Age, Biography and Wiki

Haruko Obokata was born on 25 September, 1983 in Matsudo, Chiba, Japan, is a Japanese stem-cell researcher. Discover Haruko Obokata's Biography, Age, Height, Physical Stats, Dating/Affairs, Family and career updates. Learn How rich is She in this year and how She spends money? Also learn how She earned most of networth at the age of 37 years old?

Popular As N/A
Occupation N/A
Age 38 years old
Zodiac Sign Libra
Born 25 September 1983
Birthday 25 September
Birthplace Matsudo, Chiba, Japan
Nationality Japanese

We recommend you to check the complete list of Famous People born on 25 September. She is a member of famous Researcher with the age 38 years old group.

Haruko Obokata Height, Weight & Measurements

At 38 years old, Haruko Obokata height not available right now. We will update Haruko Obokata's Height, weight, Body Measurements, Eye Color, Hair Color, Shoe & Dress size soon as possible.

Physical Status
Height Not Available
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Dating & Relationship status

She is currently single. She is not dating anyone. We don't have much information about She's past relationship and any previous engaged. According to our Database, She has no children.

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Haruko Obokata Net Worth

Her net worth has been growing significantly in 2020-2021. So, how much is Haruko Obokata worth at the age of 38 years old? Haruko Obokata’s income source is mostly from being a successful Researcher. She is from Japanese. We have estimated Haruko Obokata's net worth, money, salary, income, and assets.

Net Worth in 2021 $1 Million - $5 Million
Salary in 2020 Under Review
Net Worth in 2019 Pending
Salary in 2019 Under Review
House Not Available
Cars Not Available
Source of Income Researcher

Haruko Obokata Social Network

Wikipedia Haruko Obokata Wikipedia



In manipulating the image data of two different gels and using data from two different experiments, Dr. Obokata acted in a manner that can by no means be permitted. This cannot be explained solely by her immaturity as a researcher. Given the poor quality of her laboratory notes it has become clearly evident that it will be extremely difficult for anyone else to accurately trace or understand her experiments, and this, too, is considered a serious obstacle to healthy information exchange. Dr. Obokata’s actions and sloppy data management lead us to the conclusion that she sorely lacks, not only a sense of research ethics, but also integrity and humility as a scientific researcher.


In 2016, Obokata's book 'Ano hi' (あの日- 'That Day') was published by Kodansha, who considered it 'an important record by someone whose side of the story has not yet been heard', and saying '“We think it’s meaningful to publish the views of Ms. Obokata herself to investigate the causes of confusion over the STAP cells”'. In this account of the controversy, Obokata relates 'her association with, and then estrangement from, onetime boss Teruhiko Wakayama, a former Riken researcher who now teaches at Yamanashi University', asserting that 'crucial parts of the STAP experiments were handled only by Wakayama' and alleging that 'he changed his accounts of how the STAP cells were produced.' Claiming to have received the cells used in the experiments from Wakayama, Obokata directs suspicions at him instead.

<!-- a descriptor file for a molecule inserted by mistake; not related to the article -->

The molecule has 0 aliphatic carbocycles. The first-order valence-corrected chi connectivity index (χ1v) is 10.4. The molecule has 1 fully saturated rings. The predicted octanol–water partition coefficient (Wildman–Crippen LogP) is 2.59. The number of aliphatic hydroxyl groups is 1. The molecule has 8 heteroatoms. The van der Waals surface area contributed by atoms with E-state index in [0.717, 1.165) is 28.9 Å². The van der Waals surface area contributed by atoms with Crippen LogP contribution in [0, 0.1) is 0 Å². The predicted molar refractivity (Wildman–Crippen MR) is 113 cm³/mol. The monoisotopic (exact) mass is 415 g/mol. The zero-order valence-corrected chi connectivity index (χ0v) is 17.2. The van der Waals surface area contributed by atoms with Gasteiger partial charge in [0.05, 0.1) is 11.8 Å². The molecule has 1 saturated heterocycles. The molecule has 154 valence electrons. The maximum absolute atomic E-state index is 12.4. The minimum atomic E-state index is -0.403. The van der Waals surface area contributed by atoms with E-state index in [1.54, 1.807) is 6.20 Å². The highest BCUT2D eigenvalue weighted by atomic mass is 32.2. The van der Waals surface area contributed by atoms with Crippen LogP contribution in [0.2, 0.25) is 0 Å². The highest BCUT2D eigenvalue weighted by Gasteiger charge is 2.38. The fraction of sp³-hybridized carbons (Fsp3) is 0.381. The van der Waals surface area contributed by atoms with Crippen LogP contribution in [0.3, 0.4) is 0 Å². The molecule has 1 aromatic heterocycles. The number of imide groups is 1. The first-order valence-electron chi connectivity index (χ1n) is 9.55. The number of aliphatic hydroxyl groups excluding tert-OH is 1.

In October 2014, an investigative panel appointed by Waseda University gave Obokata one year to revise her Ph.D dissertation or lose her degree. One year later, Waseda University announced that it was revoking Obokata's Ph.D.

On June 4, 2014, Obokata agreed to retract both the papers published in Nature in early 2014. Nature confirmed the retraction on July 2.

In July 2014, Obokata was allowed to join Riken's efforts to verify her original results under monitoring by a third party. She tried to replicate her own study using genetically manipulated mouse spleen cells that glow green if a gene indicative of pluripotency is activated. She failed to reproduce the ‘STAP cell’ to back up her claimed discovery.

On August 5, 2014, Obokata's mentor and co-author Yoshiki Sasai committed suicide. He had been cleared of misconduct, but also criticized for inadequate supervision of Obokata.

Obokata announced her resignation from Riken in December 2014.


After completing her master's, Obokata went on to study stem cells and regenerative medicine at the Institute of Advanced Biomedical Engineering and Science, a cooperative research and education facility operated with Tokyo Women's Medical University. She then undertook research at Harvard Medical School in Boston under Charles Vacanti for two years before returning to Waseda University to complete her Ph.D. in engineering, again, from the Graduate School of Advanced Engineering and Science in 2011. According to an Asahi Shimbun news report, Obokata had offered to retract her doctoral dissertation following allegations that she may have copied and pasted some segments of her dissertation from publicly available documents posted in the U.S. National Institute of Health website.

Obokata became a guest researcher at the Riken Center for Developmental Biology in 2011, and she was appointed as head of the Lab for Cellular Reprogramming in 2013. In 2014, she published two papers in the journal Nature.


Obokata was born in Matsudo, Chiba, Japan, in 1983. She attended Toho Senior High School, which is attached to Toho University, and graduated from Waseda University. At Waseda University, Obokata undertook undergraduate studies in the Department of Applied Chemistry, within the School of Science and Engineering, earning a Bachelor of Science in 2006, and graduate studies in the Graduate School of Advanced Science and Engineering, earning a Master of Science in applied chemistry in 2008.